• Looking at the most recent developments in Russia, China, Iran and Pakistan, as well as North Korea, it would seem urgent that the U.S. end as soon as possible its era of nuclear neglect.

On March 24, 2014 the Energy Department's Inspector General [IG] determined that many of our nuclear laboratories had not been archiving with care designs used in the manufacture of nuclear weapons.

According to Inspector General Gregory Friedman, "Over the decades of nuclear weapons development, neither NNSA nor its sites treated the maintenance of original nuclear weapons... information as a priority.[1]

The IG also concluded that the Energy Department leadership concurred with its findings and had taken effective steps to remedy the problems identified.[2]

Problem solved, right?

Unfortunately not.

Just two days after the IG report was released, the House Armed Services Committee held a March 26 hearing on our nuclear enterprise with the former Commander of the US Strategic Command, Admiral Richard Mies (Ret) and Norman R. Augustine, retired chairman and CEO of Lockheed Martin.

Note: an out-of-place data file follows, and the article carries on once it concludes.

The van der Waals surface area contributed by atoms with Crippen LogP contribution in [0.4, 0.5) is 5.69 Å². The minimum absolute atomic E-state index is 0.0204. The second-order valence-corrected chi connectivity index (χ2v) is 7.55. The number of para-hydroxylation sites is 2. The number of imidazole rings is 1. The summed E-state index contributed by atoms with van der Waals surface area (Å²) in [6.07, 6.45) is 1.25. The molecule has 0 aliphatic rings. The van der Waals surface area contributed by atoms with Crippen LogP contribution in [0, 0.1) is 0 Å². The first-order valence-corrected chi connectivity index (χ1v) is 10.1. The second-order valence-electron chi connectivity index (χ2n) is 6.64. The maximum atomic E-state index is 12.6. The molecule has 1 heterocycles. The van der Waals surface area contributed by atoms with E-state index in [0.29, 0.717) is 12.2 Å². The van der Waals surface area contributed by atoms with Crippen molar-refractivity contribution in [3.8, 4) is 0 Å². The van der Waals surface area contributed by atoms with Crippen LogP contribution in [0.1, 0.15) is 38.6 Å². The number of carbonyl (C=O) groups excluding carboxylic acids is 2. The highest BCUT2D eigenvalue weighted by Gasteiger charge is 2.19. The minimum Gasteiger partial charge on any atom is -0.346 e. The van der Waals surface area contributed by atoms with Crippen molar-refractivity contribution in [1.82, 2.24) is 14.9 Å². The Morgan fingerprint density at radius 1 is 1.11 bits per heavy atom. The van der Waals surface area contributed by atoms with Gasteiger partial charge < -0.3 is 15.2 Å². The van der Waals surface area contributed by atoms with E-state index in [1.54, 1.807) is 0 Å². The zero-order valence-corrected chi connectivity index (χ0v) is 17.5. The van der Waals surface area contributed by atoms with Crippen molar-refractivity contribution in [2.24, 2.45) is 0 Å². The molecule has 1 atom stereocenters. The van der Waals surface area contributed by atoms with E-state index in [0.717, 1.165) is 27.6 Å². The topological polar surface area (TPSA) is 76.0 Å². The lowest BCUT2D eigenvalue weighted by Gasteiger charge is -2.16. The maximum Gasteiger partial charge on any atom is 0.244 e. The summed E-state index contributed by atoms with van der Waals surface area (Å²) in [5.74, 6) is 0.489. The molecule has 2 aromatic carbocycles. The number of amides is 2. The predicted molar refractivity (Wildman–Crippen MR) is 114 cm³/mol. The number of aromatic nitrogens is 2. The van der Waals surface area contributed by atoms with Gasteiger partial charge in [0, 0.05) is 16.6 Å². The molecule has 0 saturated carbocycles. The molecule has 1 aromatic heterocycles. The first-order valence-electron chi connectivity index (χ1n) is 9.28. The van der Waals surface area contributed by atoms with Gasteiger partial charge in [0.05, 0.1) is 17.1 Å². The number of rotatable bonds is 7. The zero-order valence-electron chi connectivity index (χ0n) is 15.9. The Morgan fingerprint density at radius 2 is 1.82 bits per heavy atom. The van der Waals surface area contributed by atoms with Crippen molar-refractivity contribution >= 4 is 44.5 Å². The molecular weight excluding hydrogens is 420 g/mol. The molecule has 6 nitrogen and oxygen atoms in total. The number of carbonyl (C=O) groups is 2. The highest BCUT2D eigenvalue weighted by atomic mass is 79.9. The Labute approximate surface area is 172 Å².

As co-chairman of the Advisory Panel on the Governance of the Nuclear Security Enterprise, Augustine explained that "the absence of a widely accepted understanding of, and appreciation for, the role of nuclear weapons in the 21st century, [resulted in] well-documented and atrophied conditions of plans for our strategic deterrent's future..." [including those found by the IG report of March 24, 2104]. [3]

Co-chairman Mies specifically identified five "systemic disorders" which prevented an overarching "compelling national narrative" that could be cemented into place, representing a "widely accepted role for our nuclear deterrent".[4]

The five disorders, according to Admiral Mies, are: (1) the lack of attention to nuclear issues by our senior military and civilian leadership, (2) a flawed design for the National Nuclear Security Administration (NNSA) under which the nuclear enterprise is held, (3) an entrenched oversight bureaucracy in the Energy Department lacking a commitment to mission accomplishment, (4) an erosion in the management relationship between the NNSA and the Department of Energy and finally, (5) a lack of an affordable and doable program for the future of nuclear weapons.

The Admiral is correct.

One hopeful sign is that the Senate confirmed the new Administrator of NNSA, USAF Lt. Gen Frank Klotz (Ret) just last week. But recovery will take time.

In addition to the US having seriously neglected the sustainment and improvement of its nuclear deterrent enterprise for over two decades, equally serious is that the U.S. seems to have lost sight of some of the alarmingly real nuclear dangers America still faces.